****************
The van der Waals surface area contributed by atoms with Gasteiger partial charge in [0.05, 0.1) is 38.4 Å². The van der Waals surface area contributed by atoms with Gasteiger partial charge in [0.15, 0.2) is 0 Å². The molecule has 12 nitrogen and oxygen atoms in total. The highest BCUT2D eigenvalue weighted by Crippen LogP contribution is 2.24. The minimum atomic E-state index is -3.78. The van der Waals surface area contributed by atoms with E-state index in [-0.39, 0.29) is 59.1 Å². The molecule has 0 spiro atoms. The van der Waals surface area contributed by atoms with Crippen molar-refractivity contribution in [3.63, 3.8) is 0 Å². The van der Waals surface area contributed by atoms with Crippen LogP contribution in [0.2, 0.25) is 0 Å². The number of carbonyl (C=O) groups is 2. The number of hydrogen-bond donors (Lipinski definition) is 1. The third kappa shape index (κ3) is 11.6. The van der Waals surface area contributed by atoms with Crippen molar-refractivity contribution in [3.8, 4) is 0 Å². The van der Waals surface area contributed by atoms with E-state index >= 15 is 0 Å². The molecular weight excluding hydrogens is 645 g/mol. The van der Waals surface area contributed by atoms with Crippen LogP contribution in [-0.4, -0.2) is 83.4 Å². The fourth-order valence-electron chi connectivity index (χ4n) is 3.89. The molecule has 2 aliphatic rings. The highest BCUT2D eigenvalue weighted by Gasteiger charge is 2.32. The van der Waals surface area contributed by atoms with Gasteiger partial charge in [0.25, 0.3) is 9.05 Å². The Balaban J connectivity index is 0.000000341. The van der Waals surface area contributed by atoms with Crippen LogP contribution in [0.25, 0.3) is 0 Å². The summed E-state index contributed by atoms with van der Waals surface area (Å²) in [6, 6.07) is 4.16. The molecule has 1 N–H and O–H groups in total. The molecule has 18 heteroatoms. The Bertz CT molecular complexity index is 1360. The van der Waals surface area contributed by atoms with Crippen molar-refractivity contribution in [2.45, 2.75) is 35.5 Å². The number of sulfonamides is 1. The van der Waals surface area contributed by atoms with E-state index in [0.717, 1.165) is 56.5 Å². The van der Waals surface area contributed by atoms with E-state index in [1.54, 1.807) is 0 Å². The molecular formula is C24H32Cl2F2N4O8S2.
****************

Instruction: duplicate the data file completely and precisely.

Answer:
The van der Waals surface area contributed by atoms with Gasteiger partial charge in [0.05, 0.1) is 38.4 Å². The van der Waals surface area contributed by atoms with Gasteiger partial charge in [0.15, 0.2) is 0 Å². The molecule has 12 nitrogen and oxygen atoms in total. The highest BCUT2D eigenvalue weighted by Crippen LogP contribution is 2.24. The minimum atomic E-state index is -3.78. The van der Waals surface area contributed by atoms with E-state index in [-0.39, 0.29) is 59.1 Å². The molecule has 0 spiro atoms. The van der Waals surface area contributed by atoms with Crippen molar-refractivity contribution in [3.63, 3.8) is 0 Å². The van der Waals surface area contributed by atoms with Crippen LogP contribution in [0.2, 0.25) is 0 Å². The number of carbonyl (C=O) groups is 2. The number of hydrogen-bond donors (Lipinski definition) is 1. The third kappa shape index (κ3) is 11.6. The van der Waals surface area contributed by atoms with Crippen molar-refractivity contribution in [3.8, 4) is 0 Å². The van der Waals surface area contributed by atoms with E-state index >= 15 is 0 Å². The molecular weight excluding hydrogens is 645 g/mol. The van der Waals surface area contributed by atoms with Crippen LogP contribution in [-0.4, -0.2) is 83.4 Å². The fourth-order valence-electron chi connectivity index (χ4n) is 3.89. The molecule has 2 aliphatic rings. The highest BCUT2D eigenvalue weighted by Gasteiger charge is 2.32. The van der Waals surface area contributed by atoms with Gasteiger partial charge in [0.25, 0.3) is 9.05 Å². The Balaban J connectivity index is 0.000000341. The van der Waals surface area contributed by atoms with Crippen LogP contribution in [0.25, 0.3) is 0 Å². The summed E-state index contributed by atoms with van der Waals surface area (Å²) in [6, 6.07) is 4.16. The molecule has 1 N–H and O–H groups in total. The molecule has 18 heteroatoms. The Bertz CT molecular complexity index is 1360. The van der Waals surface area contributed by atoms with Crippen molar-refractivity contribution in [2.45, 2.75) is 35.5 Å². The number of sulfonamides is 1. The van der Waals surface area contributed by atoms with E-state index in [0.717, 1.165) is 56.5 Å². The van der Waals surface area contributed by atoms with E-state index in [1.54, 1.807) is 0 Å². The molecular formula is C24H32Cl2F2N4O8S2.